The board of ITC on Monday gave in-principle approval to the demerger of the hotel business into a new entity. This comes nearly two decades after the hotel business was brought under the fold of the conglomerate. The new entity would be listed separately.
The hotel business of the diversified company accounted for a high capital allocation over the years and the demerger, according to people in the know, would likely improve ITC’s ROCE (return on capital employed) by 2,000 basis points.
The board also approved the incorporation of a wholly owned subsidiary, to be named ITC Hotels or such other name as may be approved by the Ministry of Corporate Affairs, the company said.
Under the new arrangement, ITC would hold a stake of about 40 per cent in the hotel company and the remaining 60 per cent would be held directly by the company’s shareholders proportionate to their shareholding in ITC.
Details of the proposed reorganisation, including the scheme of arrangement, would be placed for approval of the board at its meeting on August 14, the company said.
The proposed demerger is in line with ITC Chairman and Managing Director Sanjiv Puri’s focus on competitiveness, margin expansion, and profitability.
ITC shares fell by 3.87 per cent on Monday and closed at Rs. 470.90 apiece on the BSE, shedding much of the gains in the earlier part of the day, possibly on account of the scheme of arrangement. A Jefferies report mentioned some investors may have preferred a vertical split (100 per cent direct).
In a statement, the company said that the demerger would help the new entity attract appropriate investors and strategic partners/collaborations whose investment strategies and risk profiles were aligned more sharply with the hospitality industry.
Commenting on the proposed reorganistion, Puri said: “The proposed demerger of the hotels business is a testament to the company’s commitment to creating sustained value for stakeholders.”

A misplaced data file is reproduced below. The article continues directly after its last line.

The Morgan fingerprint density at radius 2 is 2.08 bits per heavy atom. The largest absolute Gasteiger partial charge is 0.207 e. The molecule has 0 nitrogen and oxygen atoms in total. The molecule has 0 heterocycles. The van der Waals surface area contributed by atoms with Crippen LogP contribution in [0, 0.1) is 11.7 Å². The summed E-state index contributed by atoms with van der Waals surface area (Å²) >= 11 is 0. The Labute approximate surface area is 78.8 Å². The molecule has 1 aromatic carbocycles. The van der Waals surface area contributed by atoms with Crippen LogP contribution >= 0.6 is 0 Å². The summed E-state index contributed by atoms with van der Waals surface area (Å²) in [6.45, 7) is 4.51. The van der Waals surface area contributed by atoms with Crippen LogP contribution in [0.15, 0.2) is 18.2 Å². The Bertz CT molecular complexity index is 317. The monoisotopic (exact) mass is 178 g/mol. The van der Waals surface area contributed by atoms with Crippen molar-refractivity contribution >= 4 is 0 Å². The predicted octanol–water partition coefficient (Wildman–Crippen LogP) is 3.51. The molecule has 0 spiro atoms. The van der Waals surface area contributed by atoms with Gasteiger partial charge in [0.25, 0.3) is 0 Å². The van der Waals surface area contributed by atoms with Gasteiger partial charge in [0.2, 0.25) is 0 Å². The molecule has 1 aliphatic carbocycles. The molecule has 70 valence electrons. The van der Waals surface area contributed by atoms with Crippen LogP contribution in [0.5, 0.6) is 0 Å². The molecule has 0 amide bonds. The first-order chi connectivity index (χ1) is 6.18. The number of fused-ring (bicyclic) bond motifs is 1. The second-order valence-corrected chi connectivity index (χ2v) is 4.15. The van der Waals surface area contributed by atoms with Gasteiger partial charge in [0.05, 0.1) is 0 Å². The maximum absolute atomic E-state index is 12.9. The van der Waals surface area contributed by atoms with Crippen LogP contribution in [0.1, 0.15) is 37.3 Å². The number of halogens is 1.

“Creation of a hospitality-focused entity will engender the next horizon of growth and value creation by harnessing the exciting opportunities in the Indian hospitality industry. In the proposed reorganisation, both ITC and new entity will continue to benefit from institutional synergies,” he added.
The 40 per cent holding of ITC in the hotel company is aimed at ensuring its continued interest in the hospitality business while providing long-term stability and strategic support.
As part of the proposed arrangement, assets, liabilities, contracts, and employees forming part of the hotel business would be transferred to the hotel company, which would be given a licence to use the ‘ITC’ name as part of its corporate name and some of its properties’ names.
For ITC, the hospitality business has come full circle. Before 2004, the ownership of the hotel business was split between ITC, ITC Hotels, and its subsidiaries. ITC Hotels, a separate listed entity, and Ansal Hotels were merged into ITC with effect from April 1, 2004.
The operations were scaled up under ITC and in the past few years, they have been growing even more rapidly under the ‘asset-right’ strategy. Today, ITC has more than 120 hotels and 11,600 keys; roughly 50 per cent of the keys are under management contracts.
The company said that the board at its meeting held on Monday evaluated and discussed various alternative structures for the hotels business towards crafting the next horizon of growth as also enhancing value creation for all stakeholders.
The board noted that the company’s hotel business got matured over the years and was well poised to chart its own growth path as a separate entity in the fast-growing hospitality industry with a sharper focus on the business and an optimal capital structure, whilst continuing to leverage ITC’s institutional strengths, brand equity, and goodwill.
The hospitality business had a stellar showing in FY23 as leisure and business travel picked up after the Covid pandemic. Revenue from the segment stood at Rs. 2,689 crore and profit before interest and taxes (PBIT) at Rs. 557 crore, the highest ever. In ITC's overall revenue from operations, hotels accounts for about 3.2 per cent.